Electrochemistry Everywhere

Data collected from the electrochemistry studies from the last few weeks gave us interesting results on the metal ligand complexes, leading to the growth of the family. There are a variety of studies that are done using electrochemistry, one of which is changing the acid concentration the complex is tested in. The main metal complex I studied the past academic year was found to decompose after being exposed to air during this test, making it a bit difficult to conduct the study. However, this particular complex is shown to reduce hydrogen at a more positive reduction potential than the one it is based off of, supporting our hypothesis about the effects of electron donating and withdrawing groups. Currently I am conducting a study where the complex is dissolved in buffer solutions of varying pH to determine how well the complex works in different acidic conditions, particularly pH 7 since the ultimate goal is to synthesize a complex that works in water. The next goal is to obtain various electrochemistry results that give insight into the mechanism and characteristics of the catalytic ability of the complex to generate hydrogen.

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Where to Begin?

I began by finding transcriptions that had been previously coded by my advisor, Professor Aday, and by MANOS member, Kristin Giordano ( ’14). Using the original, non-coded version of the same transcription went through and coded the data myself.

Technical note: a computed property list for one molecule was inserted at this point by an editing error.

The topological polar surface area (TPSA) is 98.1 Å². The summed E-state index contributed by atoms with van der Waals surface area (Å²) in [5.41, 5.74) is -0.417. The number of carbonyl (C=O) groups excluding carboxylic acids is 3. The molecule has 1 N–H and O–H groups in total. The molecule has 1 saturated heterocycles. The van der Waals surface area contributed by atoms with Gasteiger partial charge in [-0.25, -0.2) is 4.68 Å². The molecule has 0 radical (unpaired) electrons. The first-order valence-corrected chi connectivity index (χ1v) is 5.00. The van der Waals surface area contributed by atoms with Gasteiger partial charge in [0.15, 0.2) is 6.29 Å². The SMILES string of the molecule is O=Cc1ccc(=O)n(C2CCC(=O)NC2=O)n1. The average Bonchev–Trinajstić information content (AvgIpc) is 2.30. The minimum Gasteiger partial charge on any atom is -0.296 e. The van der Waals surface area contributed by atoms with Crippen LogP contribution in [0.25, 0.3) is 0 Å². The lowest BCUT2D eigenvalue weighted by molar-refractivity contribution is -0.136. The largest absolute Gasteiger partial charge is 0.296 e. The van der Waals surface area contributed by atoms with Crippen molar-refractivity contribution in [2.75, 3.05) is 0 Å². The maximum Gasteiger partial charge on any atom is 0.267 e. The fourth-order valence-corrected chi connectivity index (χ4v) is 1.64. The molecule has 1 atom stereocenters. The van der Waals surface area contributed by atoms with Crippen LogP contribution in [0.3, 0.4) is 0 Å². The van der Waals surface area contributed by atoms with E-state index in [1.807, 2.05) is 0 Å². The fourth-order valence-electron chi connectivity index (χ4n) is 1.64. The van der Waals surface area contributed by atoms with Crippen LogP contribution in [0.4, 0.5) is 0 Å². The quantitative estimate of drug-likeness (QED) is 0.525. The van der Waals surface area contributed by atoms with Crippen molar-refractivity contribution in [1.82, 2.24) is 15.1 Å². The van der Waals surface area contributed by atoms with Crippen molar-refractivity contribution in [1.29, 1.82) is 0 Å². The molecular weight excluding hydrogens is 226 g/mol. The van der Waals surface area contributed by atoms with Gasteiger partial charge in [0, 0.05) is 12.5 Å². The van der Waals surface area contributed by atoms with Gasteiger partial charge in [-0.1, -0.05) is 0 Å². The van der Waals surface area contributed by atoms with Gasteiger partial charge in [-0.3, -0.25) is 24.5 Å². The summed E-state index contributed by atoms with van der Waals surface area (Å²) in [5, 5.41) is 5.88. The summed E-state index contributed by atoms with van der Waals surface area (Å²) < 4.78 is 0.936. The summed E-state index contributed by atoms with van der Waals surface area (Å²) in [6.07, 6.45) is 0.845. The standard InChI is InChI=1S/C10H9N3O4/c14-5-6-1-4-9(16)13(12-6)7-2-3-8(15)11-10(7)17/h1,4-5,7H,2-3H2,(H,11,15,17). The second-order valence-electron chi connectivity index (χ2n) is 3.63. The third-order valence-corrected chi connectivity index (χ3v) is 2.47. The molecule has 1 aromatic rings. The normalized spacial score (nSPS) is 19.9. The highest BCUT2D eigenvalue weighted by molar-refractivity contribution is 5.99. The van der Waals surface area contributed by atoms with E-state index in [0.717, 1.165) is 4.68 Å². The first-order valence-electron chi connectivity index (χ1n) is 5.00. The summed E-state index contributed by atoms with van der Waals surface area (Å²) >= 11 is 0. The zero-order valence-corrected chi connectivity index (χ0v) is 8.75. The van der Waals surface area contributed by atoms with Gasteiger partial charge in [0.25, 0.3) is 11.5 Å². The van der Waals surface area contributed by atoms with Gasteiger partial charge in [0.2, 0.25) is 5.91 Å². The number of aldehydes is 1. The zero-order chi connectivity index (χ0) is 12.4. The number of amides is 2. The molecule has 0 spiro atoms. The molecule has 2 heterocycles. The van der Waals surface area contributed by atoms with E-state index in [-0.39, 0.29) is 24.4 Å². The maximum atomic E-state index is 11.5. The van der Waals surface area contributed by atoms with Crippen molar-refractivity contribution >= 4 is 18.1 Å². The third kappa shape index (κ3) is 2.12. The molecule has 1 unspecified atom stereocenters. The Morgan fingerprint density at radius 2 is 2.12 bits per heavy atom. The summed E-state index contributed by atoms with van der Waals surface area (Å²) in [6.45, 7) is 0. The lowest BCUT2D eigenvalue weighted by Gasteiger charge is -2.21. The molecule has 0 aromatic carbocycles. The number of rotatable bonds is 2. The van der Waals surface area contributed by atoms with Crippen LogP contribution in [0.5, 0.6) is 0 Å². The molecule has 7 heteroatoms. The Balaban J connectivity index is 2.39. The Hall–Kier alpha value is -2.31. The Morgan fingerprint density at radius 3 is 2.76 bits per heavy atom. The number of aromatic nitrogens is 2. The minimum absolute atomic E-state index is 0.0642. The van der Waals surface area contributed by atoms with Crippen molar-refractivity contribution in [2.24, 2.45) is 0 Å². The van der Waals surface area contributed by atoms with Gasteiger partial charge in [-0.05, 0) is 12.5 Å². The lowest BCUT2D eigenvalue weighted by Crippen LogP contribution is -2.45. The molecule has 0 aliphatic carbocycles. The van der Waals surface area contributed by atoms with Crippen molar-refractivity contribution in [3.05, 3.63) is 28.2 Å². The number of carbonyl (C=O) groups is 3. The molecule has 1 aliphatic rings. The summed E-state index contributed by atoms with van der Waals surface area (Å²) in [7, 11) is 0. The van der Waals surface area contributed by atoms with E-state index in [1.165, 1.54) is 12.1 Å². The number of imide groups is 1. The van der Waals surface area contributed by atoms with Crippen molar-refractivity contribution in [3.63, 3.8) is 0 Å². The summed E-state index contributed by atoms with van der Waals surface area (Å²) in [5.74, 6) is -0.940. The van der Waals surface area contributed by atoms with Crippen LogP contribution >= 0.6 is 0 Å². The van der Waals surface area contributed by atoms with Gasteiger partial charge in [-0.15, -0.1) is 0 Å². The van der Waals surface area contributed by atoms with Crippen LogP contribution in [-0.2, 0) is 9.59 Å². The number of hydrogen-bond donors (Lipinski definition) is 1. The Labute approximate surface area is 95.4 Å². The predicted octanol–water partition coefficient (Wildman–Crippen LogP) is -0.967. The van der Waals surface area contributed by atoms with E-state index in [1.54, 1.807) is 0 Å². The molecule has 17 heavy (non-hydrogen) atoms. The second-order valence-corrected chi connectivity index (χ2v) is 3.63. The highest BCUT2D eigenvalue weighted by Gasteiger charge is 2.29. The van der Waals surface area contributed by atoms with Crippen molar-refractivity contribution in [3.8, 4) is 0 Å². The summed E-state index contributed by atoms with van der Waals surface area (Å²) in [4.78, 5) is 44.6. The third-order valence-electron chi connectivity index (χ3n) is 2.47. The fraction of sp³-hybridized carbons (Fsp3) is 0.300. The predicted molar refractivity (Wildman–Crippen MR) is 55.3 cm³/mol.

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CoLang 2014

I’m in the middle of my second week of CoLang here in Arlington, TX. Texas isn’t as hot and dry as I had imagined, so that’s nice. It’s even stormed a few times!

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She lives, she breathes, she is beautiful

To my always growing audience of enthusiastic readers and loving admirers,

“What’s new?” people like to ask me about my project. “How’s the research?” they wonder. “Are the birds safe yet?”

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A Foray into GIS Instruction

After a week-long delay, caused by some difficulties coordinating with TI-U’s partner organizations, we are now nearing the completion of our second week of ArcGIS trainings. These trainings are divided into two sections, each of which meets twice a week for two hours, thus providing TI-U staff and its partners with a great deal of flexibility. This flexibility was a necessity given the hectic work schedules of training participants, many of whom divide their time between Kampala and frequent excursions into the field. As of right now, we are training nine individuals, four of whom are from TI-U, while the other five are divided between Citizen Watch-IT (election monitoring and social accountability) and Action for Development (women’s empowerment and advocacy).

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